There were no adverse gastrointestinal symptoms apart from a significant increase in mild and moderate bloating upon VLCI ingestion. These observations were also confirmed by in vitro gas production measurements. In conclusion, daily consumption of VLCI extracted from globe artichoke exerted a pronounced prebiotic effect on the human faecal microbiota composition and was well tolerated by all volunteers.
Cardiovascular diseases are the chief causes of death in the UK, and are associated with high circulating levels of total cholesterol in the plasma. Artichoke leaf extracts (ALEs) have been reported to reduce plasma lipids levels, including total cholesterol.
Clinical trial was done to assess the effect of ALE on plasma lipid levels and general well-being in otherwise healthy adults with mild to moderate hypercholesterolemia. 131 adults were screened for total plasma cholesterol in the range 6.0-8.0 mmol/l, with 75 suitable volunteers randomised onto the trial.
Volunteers consumed 1280 mg of a standardised ALE, or matched placebo, daily for 12 weeks. Plasma total cholesterol decreased in the treatment group by an average of 4.2% and increased in the control group by an average of 1.9%.
No significant differences between groups were observed for LDL cholesterol, HDL cholesterol or triglyceride levels. General well-being improved significantly in both the treatment (11%) and control groups (9%) with no significant differences between groups.
In conclusion, ALE consumption resulted in a modest but favourable statistically significant difference in total cholesterol after 12 weeks. In comparison with a previous trial, it is suggested that the apparent positive health status of the study population may have contributed to the modesty of the observed response.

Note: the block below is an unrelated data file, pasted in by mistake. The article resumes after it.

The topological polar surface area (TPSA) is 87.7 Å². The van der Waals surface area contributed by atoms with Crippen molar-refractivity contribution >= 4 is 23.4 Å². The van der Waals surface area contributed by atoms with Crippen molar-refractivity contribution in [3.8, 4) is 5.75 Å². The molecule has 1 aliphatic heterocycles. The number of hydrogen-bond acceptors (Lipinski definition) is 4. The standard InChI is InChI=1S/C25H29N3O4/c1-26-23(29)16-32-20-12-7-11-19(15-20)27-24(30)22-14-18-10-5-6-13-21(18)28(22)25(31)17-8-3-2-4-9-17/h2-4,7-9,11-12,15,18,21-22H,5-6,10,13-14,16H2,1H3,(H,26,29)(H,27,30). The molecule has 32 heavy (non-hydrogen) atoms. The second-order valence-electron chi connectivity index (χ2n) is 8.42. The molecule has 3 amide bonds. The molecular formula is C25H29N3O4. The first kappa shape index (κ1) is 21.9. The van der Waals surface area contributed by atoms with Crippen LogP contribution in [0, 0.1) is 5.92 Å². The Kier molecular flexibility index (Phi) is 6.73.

Costabile A, Kolida S, Klinder A, Gietl E, Bauerlane M, Frohberg C, Landschutze V, Gibson GR. “A Double-Blind, Placebo-Controlled, Cross Over Study To Establish The Bifinogenic Effect Of A Very-Long-Chain Inulin Extracted From Globe Artichoke (Cynara Scolymus) In Healthy Human Subjects.” 2010 October. http://www.ncbi.nlm.nih.gov/pubmed/20591206
Bundy R, Walker AF, Middleton RW, Wallis C, Simpson HC. “Artichoke Leaf Extract (Cynara Scolymus) Reduces Plasma Cholesterol In Otherwise Healthy Hypercholesterolemic Adults: A Randomized, Double-Blind Placebo Controlled Trial.” 2008 September.
Others names: Cardoon
Scientific name: Cardunculus
Common part used: leafstalks, top of the stalk
Artichoke is a perennial plant, originally from the southern parts of Europe and around the Mediterranean region. According to one of the versions, it came originally from northern areas of the African continent.
The plant grows up to one and a half or two meters high. It has large leaves, which can be as long as fifty to eighty centimeters. The leaves are deeply lobed and grayish-silvery-green in color.
The florets of the flowers are purple, and the whole flower is placed on a large base from a bud. The size of the bud is around a dozen centimeters; it contains a lot of scales triangularly shaped. The fleshy lower part of the bud is edible, and it is for this that the artichoke has its value in the cuisines of different countries.
It is especially popular in France, Italy and Spain, and the way of cooking the artichoke is different in each of them. They can be boiled, fried or cooked on the ashes, and they always find an appreciation among the gourmands. In some parts of Spain the artichoke substance, mixed with milk, is used for making a particular sort of cheese.
Except being used for food, artichoke will also do as an ornamental plant, thanks to its showy foliage and beautiful flowers. They are attractive in gardens, but demand continuous care and particular conditions: good soil, frequent watering, fertilizing and protection from seasonal frosty weather.
The artichoke plant also has reasonable medicinal value: its leaves and stems (both fresh and dry) are employed for increasing bile production. Its components are also believed to reduce cholesterol formation, and therefore to lower its level in the blood.